Almost all (n = 350, 97.5 %) of the patients were using one and/or two medications as depicted in Table 2. The combination of eye drops accounted for about half (n = 185, 51.5 %) of the prescribed medications followed by timolol as a monotherapy (n = 158, 44.0 %). Regarding eye drop administration, 123 (32.8 %) patients admitted that they were waiting more than five minutes to administer the second or consecutive drop. Above half (n = 200, 56.0 %,) of the patients also reported that they did not experience side effects (such as redness, itching, burning and blurring of vision) immediately after starting the medications (Table 2). According to the international council of ophthalmology’s classification of visual acuity [22], about one-third of the patients had (near-) normal vision (n = 122, 34.3 %), low vision (n = 130, 36.6 %) and (near-) blindness (n = 115, 32.3 %) on the better eye (Fig. 1). Regarding the level of adherence, assessment of patients’ response to the MMAS-8 revealed that 42.6 % (n = 153) of the study patients were adherent to their glaucoma medications (Fig. 2 and Table 3).
Table 2

Medication-related factors of glaucoma patients attending Menelik II Referral Hospital

Variables

Frequency

Percent

Number of medications

 One

174

48.7

 Two or more

185

51.5

Type of glaucoma medications

 Timolol

158

44.0

 Latanoprost

1

0.3

 Pilocarpine

2

0.6

 Other(s) (dorzolamide, dorzolamide + timolol, brimonidine, betaxolol)

13

3.6

 Two or more combination of eye drops

185

51.5

Time elapsed to administer the second or consecutive drop (n = 183)

 Immediately

11

6.0

 1–5 min

49

26.8

 5–10 min

54

29.5

  > 10 min

69

37.7

Immediate experience of side effects from the medications (n = 357)

 Yes

157

44.0

 No

200

56.0

Fig. 1
Fig. 1

Profile of visual acuity among patients attending the glaucoma clinic, Menelik II Referral Hospital

Fig. 2
Fig. 2

Level of adherence among patients attending the glaucoma clinic, Menelik II Referral Hospital

Table 3

Glaucoma patients’ response to the eight-item Morisky instrument, glaucoma clinic of Menelik II Referral Hospital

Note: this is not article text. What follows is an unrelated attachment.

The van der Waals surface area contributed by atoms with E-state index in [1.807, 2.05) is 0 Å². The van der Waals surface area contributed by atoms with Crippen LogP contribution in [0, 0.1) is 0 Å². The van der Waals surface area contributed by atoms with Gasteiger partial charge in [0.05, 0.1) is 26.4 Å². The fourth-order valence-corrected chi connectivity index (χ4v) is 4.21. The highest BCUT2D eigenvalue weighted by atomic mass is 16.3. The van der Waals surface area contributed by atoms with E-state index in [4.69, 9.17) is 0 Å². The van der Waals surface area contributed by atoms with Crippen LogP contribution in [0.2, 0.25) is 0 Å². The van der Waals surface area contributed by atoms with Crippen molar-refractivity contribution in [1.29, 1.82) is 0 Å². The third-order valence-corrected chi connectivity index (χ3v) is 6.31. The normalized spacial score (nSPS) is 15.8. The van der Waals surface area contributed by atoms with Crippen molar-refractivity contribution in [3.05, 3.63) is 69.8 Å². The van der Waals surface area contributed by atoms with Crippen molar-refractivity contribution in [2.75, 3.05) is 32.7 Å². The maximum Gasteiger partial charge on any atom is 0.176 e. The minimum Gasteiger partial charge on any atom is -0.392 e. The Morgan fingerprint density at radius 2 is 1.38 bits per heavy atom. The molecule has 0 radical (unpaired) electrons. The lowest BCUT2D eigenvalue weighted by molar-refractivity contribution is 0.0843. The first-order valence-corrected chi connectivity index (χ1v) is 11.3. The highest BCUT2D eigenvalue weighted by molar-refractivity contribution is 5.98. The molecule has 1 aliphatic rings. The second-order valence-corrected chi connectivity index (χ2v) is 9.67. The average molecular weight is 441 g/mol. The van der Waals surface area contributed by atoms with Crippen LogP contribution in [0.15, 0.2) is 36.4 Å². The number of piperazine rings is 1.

Morisky Medication Adherence Scale (MMAS-8)

Frequency (%)

Response

Yes

No

Do you sometimes forget to take your eye drop(s)?

209 (58.2)

150 (41.8)

People sometimes miss taking their eye drop(s) for reasons other than forgetting. Thinking over the past 2 weeks, were there any days when you did not apply your eye drop(s)?

116 (32.3)

243 (67.7)

Have you ever cut back or stopped taking your eye drop(s) without telling your doctor because you felt worse when you took it?

19 (5.3)

340 (94.7)

When you travel or leave home, do you sometimes forget to bring along your eye drop(s)?

48 (13.4)

311 (86.6)

Did you take all your eye drop(s) yesterday?

323 (90.0)

36 (10.0)

When you feel like your eye pressure is under control, do you sometimes stop taking your eye drop(s)?

31 (8.6)

328 (91.4)

Applying eye drop(s) every day is a real inconvenience for some people. Do you ever feel hassled about sticking to your treatment plan?

84 (23.4)

275 (76.6)

How often do you have difficulty remembering to apply all your eye drop(s)?

 

 Never/rarely

140 (39.0)

 Once in a while

137 (38.2)

 Sometimes

56 (15.6)

 Usually

24 (6.7)

 Always

2 (0.6)

Cut off

Frequency (%)

  < 2

153 (42.6)

  ≥ 2

206 (57.4)

The results of logistic regression analysis for factors associated with medication adherence are summarized in Table 4. Variables with p - value less than 0.2 (marital status, educational level, occupation, monthly family income, follow-up, number of medications, type of medications, frequency of eye drop, time elapsed to administer the second drop, side effects, purchasing of the medications, and getting information about eye drop administration from the physicians) were incorporated into the multivariate logistic regression analysis (Table 4).